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Gallaudet Univeristy
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Reading to Deaf Children

Reading to Deaf Children: Learning from Deaf AdultsRead to students every day and at all grade levels. Reading to students daily improves students’ visual skills, builds vocabulary, and increases reading comprehension.

THE ROLE OF THE EDUCATOR IS:

  • to establish a literacy-rich environment,
  • to share good books,
  • to demonstrate appropriate reading behavior,
  • to engage students by reading fiction books, non-fiction books, magazines, comics, and newspapers, and
  • to read materials related to themes.

OBSERVERS WILL SEE:

  • the educator engaging students in learning how to read,
  • students making predictions and discussing what is read,
  • students demonstrating comprehension, and
  • the educator noticing and commenting on what students are doing well.

PRINCIPLES FOR READING TO DEAF CHILDREN (Schleper, 1997)

David R. Schleper outlines 15 principles for adults to use when reading to deaf and hard of hearing children. The research is based on what deaf parents do when reading to their deaf and hard of hearing children. The deaf parents:

  1. Translate stories using American Sign Language. Focus on concepts and use lots of fingerspelling.
  2. Keep both languages (ASL and English) visible. Make sure children see both the signing and the words and pictures.
  3. Elaborate on the text. Add explanations about the text to make it more understandable.
  4. Reread stories on a “story telling” to a “story reading” continuum. The first few times, make sure the student understands the story. Then, slowly, focus more and more on the text.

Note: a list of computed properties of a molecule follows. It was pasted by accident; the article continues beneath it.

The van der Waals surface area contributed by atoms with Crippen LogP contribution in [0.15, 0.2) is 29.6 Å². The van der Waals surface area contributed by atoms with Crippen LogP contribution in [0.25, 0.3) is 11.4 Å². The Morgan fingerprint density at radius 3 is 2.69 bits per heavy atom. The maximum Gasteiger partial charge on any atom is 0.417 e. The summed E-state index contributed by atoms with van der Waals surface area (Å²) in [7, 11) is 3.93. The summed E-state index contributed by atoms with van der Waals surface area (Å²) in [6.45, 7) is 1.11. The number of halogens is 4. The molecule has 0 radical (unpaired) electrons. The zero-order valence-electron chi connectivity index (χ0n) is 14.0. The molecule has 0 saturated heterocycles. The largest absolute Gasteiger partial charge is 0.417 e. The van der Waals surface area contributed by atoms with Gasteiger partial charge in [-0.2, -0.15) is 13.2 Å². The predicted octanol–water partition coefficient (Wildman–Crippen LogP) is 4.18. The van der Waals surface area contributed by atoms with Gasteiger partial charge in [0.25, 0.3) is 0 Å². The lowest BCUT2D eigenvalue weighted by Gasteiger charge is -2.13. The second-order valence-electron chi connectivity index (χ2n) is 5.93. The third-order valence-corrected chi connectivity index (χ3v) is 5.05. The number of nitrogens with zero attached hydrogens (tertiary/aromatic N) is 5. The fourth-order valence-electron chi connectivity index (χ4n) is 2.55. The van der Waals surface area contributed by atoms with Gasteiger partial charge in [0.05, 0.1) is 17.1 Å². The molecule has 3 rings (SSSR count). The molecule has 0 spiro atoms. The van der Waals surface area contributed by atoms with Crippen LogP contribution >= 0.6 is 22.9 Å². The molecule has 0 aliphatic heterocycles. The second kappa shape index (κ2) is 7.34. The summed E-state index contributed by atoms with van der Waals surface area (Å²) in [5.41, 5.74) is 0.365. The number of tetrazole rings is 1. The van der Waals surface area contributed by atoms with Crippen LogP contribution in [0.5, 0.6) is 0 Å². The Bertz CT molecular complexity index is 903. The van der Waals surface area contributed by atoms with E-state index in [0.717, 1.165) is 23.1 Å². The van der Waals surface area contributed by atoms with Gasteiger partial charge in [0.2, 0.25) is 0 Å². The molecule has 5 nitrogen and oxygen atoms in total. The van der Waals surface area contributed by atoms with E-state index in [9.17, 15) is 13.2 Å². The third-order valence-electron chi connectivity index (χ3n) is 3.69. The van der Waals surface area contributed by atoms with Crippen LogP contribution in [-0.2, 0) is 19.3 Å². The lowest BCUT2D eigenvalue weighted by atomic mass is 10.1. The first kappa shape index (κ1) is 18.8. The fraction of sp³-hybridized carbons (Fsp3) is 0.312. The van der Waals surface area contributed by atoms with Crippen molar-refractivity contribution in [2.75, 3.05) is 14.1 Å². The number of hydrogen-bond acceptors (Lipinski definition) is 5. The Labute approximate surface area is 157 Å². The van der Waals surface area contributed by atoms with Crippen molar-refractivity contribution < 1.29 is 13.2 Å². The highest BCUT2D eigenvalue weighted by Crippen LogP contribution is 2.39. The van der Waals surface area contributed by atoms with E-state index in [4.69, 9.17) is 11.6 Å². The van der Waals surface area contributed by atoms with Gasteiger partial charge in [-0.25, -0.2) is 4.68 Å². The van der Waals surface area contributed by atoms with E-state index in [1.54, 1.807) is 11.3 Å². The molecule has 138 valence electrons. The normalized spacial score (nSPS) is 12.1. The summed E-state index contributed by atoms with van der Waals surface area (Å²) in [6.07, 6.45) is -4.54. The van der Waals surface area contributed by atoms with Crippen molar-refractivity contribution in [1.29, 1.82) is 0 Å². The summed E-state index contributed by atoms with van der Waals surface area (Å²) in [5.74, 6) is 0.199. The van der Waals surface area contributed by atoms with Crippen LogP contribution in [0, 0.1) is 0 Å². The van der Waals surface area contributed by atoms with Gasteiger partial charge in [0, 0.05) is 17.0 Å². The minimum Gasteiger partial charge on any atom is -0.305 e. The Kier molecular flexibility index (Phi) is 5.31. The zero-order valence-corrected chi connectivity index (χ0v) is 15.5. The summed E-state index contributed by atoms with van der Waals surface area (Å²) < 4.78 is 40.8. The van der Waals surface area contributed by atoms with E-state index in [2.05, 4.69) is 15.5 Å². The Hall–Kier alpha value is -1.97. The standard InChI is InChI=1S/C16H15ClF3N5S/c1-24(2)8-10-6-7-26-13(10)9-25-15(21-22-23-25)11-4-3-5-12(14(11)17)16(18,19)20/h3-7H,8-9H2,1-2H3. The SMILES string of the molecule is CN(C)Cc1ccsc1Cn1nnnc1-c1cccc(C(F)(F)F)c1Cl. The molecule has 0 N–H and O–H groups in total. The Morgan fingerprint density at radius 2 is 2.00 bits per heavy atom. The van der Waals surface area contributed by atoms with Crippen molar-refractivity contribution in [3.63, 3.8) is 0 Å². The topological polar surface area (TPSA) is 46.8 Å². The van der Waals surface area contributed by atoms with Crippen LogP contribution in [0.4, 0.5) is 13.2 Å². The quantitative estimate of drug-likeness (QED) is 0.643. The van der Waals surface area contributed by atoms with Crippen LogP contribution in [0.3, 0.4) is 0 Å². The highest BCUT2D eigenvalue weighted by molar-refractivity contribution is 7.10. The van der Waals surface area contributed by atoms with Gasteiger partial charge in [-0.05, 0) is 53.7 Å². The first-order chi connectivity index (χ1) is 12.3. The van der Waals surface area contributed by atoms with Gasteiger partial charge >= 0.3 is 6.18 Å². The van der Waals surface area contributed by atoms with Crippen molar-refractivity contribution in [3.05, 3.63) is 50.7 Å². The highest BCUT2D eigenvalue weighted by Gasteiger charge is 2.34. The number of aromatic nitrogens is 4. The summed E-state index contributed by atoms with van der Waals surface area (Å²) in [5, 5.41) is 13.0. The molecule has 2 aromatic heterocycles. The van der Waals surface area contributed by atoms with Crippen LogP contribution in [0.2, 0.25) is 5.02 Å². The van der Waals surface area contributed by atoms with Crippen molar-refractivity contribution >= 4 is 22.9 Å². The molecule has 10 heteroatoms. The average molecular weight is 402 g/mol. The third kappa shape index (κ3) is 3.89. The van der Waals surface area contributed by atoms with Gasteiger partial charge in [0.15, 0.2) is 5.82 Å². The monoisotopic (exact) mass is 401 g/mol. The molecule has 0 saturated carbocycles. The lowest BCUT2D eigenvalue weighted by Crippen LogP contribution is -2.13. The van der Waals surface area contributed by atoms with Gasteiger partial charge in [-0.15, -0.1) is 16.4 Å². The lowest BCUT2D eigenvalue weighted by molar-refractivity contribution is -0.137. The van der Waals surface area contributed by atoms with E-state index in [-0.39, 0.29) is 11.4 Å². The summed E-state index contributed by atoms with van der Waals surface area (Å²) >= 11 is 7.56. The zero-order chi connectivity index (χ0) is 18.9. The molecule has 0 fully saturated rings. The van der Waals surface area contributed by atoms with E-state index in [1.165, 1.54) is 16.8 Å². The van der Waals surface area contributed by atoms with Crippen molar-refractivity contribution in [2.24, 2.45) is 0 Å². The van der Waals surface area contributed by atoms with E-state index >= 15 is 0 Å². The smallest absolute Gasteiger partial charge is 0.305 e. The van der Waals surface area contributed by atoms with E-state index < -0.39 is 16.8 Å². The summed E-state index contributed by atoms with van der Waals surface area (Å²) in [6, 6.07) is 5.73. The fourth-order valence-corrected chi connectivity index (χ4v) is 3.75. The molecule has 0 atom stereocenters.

5. Follow the child’s lead. What does the child wants to read? What if the child wants to read just one part of a book, then move to another? Follow the child.
  6. Make what is implied explicit. Make the hidden meaning clear.
  7. Adjust sign placement to fit the story. Sometimes sign on the page. Sometimes sign on the child. And sometimes sign in the usual place.
  8. Adjust the signing style to fit the story. Be dramatic. Play with the signs and exaggerate facial expressions to show different characters.
  9. Connect concepts in the story to the real world. Relate the characters to real events.
  10. Use attention maintenance strategies. Tap lightly on your child’s shoulder, or give a gentle nudge to keep his or her attention.
  11. Use eye gaze to elicit participation. Look at the child while reading.
  12. Engage in role playing to extend concepts. Act out the story after you have read it.
  13. Use ASL variations to sign repetitive English phrases. If you are using the same phrase over and over, vary the signs.
  14. Provide a positive and reinforcing environment. Encourage the child to share ideas about the story and support the child’s ideas.
  15. Expect the child to become literate. Believe in the child’s success and read, read, read!

Used with permission from:
Schleper, D. R. (1997). Reading to Deaf Children: Learning from Deaf Adults. Washington, DC: Laurent Clerc National Deaf Education Center at Gallaudet University. (ISBN 0-88095-212-1)

CLASSROOM APPLICATIONS:

Aside from incorporating the fifteen principles in reading to deaf and hard of hearing children, the following steps may be helpful:

  • Introduce the cover of the book. Show and fingerspell and sign the title, author, and illustrator. Talk a bit about what the book might be about.
  • Show the children the pictures and print.